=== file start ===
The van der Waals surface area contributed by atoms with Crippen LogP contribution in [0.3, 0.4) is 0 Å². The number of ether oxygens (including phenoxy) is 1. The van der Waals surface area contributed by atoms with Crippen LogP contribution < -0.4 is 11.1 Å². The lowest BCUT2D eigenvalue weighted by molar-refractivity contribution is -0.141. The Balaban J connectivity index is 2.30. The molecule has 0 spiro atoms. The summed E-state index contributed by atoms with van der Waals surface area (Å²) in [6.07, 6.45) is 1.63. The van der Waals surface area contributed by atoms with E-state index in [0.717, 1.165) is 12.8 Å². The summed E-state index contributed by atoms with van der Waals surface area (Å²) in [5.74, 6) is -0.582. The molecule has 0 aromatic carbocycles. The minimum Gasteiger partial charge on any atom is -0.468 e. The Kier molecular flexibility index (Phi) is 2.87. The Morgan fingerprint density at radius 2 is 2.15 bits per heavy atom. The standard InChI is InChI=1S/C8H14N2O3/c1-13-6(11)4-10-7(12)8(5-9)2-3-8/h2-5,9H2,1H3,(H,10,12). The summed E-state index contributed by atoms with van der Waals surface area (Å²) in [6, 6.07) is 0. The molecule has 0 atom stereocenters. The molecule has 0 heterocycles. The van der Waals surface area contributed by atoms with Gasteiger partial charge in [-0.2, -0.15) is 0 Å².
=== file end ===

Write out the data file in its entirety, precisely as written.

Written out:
The van der Waals surface area contributed by atoms with Crippen LogP contribution in [0.3, 0.4) is 0 Å². The number of ether oxygens (including phenoxy) is 1. The van der Waals surface area contributed by atoms with Crippen LogP contribution < -0.4 is 11.1 Å². The lowest BCUT2D eigenvalue weighted by molar-refractivity contribution is -0.141. The Balaban J connectivity index is 2.30. The molecule has 0 spiro atoms. The summed E-state index contributed by atoms with van der Waals surface area (Å²) in [6.07, 6.45) is 1.63. The van der Waals surface area contributed by atoms with E-state index in [0.717, 1.165) is 12.8 Å². The summed E-state index contributed by atoms with van der Waals surface area (Å²) in [5.74, 6) is -0.582. The molecule has 0 aromatic carbocycles. The minimum Gasteiger partial charge on any atom is -0.468 e. The Kier molecular flexibility index (Phi) is 2.87. The Morgan fingerprint density at radius 2 is 2.15 bits per heavy atom. The standard InChI is InChI=1S/C8H14N2O3/c1-13-6(11)4-10-7(12)8(5-9)2-3-8/h2-5,9H2,1H3,(H,10,12). The summed E-state index contributed by atoms with van der Waals surface area (Å²) in [6, 6.07) is 0. The molecule has 0 atom stereocenters. The molecule has 0 heterocycles. The van der Waals surface area contributed by atoms with Gasteiger partial charge in [-0.2, -0.15) is 0 Å².